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Synthetic scaffold based on a cohesin–dockerin interaction for improved production of 2,3-butanediol in Saccharomyces cerevisiae
- Kim, Sujin, Hahn, Ji-Sook
- Journal of biotechnology 2014 v.192 pp. 192-196
- Saccharomyces cerevisiae, cellulosome, enzymes, fluorescence, proteins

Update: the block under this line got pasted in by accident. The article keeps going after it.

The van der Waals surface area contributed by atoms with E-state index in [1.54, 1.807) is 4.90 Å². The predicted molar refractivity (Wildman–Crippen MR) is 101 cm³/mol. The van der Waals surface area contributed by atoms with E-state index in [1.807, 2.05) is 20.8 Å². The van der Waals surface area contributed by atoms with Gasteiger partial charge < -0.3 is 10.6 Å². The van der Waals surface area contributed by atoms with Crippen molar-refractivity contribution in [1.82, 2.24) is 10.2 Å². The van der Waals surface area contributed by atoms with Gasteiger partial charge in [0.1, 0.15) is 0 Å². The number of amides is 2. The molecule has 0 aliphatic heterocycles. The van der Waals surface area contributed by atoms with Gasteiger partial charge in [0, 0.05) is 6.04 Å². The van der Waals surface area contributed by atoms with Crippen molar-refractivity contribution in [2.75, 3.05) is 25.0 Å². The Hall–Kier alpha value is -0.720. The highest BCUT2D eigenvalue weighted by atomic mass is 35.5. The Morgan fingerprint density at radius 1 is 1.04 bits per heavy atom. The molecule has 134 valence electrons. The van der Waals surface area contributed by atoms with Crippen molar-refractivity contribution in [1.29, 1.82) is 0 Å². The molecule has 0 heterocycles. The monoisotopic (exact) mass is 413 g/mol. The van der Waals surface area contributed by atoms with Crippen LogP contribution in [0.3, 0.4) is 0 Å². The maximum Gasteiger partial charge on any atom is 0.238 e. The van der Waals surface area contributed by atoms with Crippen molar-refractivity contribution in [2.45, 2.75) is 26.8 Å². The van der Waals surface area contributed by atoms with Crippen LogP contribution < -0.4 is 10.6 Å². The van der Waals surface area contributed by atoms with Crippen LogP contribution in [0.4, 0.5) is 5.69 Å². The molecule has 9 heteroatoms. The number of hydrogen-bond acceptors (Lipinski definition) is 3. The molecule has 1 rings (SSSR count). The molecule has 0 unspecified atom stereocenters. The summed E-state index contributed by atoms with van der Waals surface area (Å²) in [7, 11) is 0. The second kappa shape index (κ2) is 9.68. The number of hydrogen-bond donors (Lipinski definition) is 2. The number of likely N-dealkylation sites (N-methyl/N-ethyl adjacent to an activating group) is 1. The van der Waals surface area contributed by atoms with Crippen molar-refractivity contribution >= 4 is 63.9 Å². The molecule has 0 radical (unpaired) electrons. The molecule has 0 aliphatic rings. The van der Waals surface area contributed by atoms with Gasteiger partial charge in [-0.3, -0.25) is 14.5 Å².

- Substrate channeling is a process of transferring an intermediate from one enzyme to the next enzyme without diffusion into the bulk phase, thereby leading to an enhanced reaction rate. Here, we newly designed substrate channeling modules in Saccharomyces cerevisiae based on a high affinity interaction between dockerin and cohesin domains, which is a key process in the formation of cellulosome structure. Synthetic scaffolds containing two, three, or seven cohesin domains were constructed, and the assembly of dockerin-tagged proteins onto the scaffolds was confirmed by pull-down assay and bimolecular fluorescent complementation (BiFC) assay in vivo. This system was applied to produce 2,3-butanediol in S. cerevisiae by using dockerin-tagged AlsS, AlsD, and Bdh1 enzymes, resulting in a gradual increase in 2,3-butanediol production depending on the number of cohesin domains in the scaffold.